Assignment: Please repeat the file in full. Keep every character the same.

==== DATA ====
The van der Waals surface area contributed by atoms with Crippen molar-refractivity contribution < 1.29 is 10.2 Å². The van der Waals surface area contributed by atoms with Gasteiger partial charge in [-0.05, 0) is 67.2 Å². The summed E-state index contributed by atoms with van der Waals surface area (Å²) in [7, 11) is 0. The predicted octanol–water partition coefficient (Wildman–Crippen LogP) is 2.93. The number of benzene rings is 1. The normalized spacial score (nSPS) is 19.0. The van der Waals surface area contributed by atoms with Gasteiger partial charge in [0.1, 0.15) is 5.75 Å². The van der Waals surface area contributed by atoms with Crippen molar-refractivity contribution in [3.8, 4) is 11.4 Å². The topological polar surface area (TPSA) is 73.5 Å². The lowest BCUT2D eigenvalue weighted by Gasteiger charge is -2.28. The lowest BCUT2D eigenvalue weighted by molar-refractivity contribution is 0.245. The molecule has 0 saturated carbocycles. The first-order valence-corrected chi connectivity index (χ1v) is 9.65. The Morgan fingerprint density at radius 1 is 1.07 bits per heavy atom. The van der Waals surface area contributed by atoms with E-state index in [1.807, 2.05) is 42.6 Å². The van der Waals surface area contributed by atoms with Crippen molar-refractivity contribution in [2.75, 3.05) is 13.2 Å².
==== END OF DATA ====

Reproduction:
The van der Waals surface area contributed by atoms with Crippen molar-refractivity contribution < 1.29 is 10.2 Å². The van der Waals surface area contributed by atoms with Gasteiger partial charge in [-0.05, 0) is 67.2 Å². The summed E-state index contributed by atoms with van der Waals surface area (Å²) in [7, 11) is 0. The predicted octanol–water partition coefficient (Wildman–Crippen LogP) is 2.93. The number of benzene rings is 1. The normalized spacial score (nSPS) is 19.0. The van der Waals surface area contributed by atoms with Gasteiger partial charge in [0.1, 0.15) is 5.75 Å². The van der Waals surface area contributed by atoms with Crippen molar-refractivity contribution in [3.8, 4) is 11.4 Å². The topological polar surface area (TPSA) is 73.5 Å². The lowest BCUT2D eigenvalue weighted by Gasteiger charge is -2.28. The lowest BCUT2D eigenvalue weighted by molar-refractivity contribution is 0.245. The molecule has 0 saturated carbocycles. The first-order valence-corrected chi connectivity index (χ1v) is 9.65. The Morgan fingerprint density at radius 1 is 1.07 bits per heavy atom. The van der Waals surface area contributed by atoms with E-state index in [1.807, 2.05) is 42.6 Å². The van der Waals surface area contributed by atoms with Crippen molar-refractivity contribution in [2.75, 3.05) is 13.2 Å².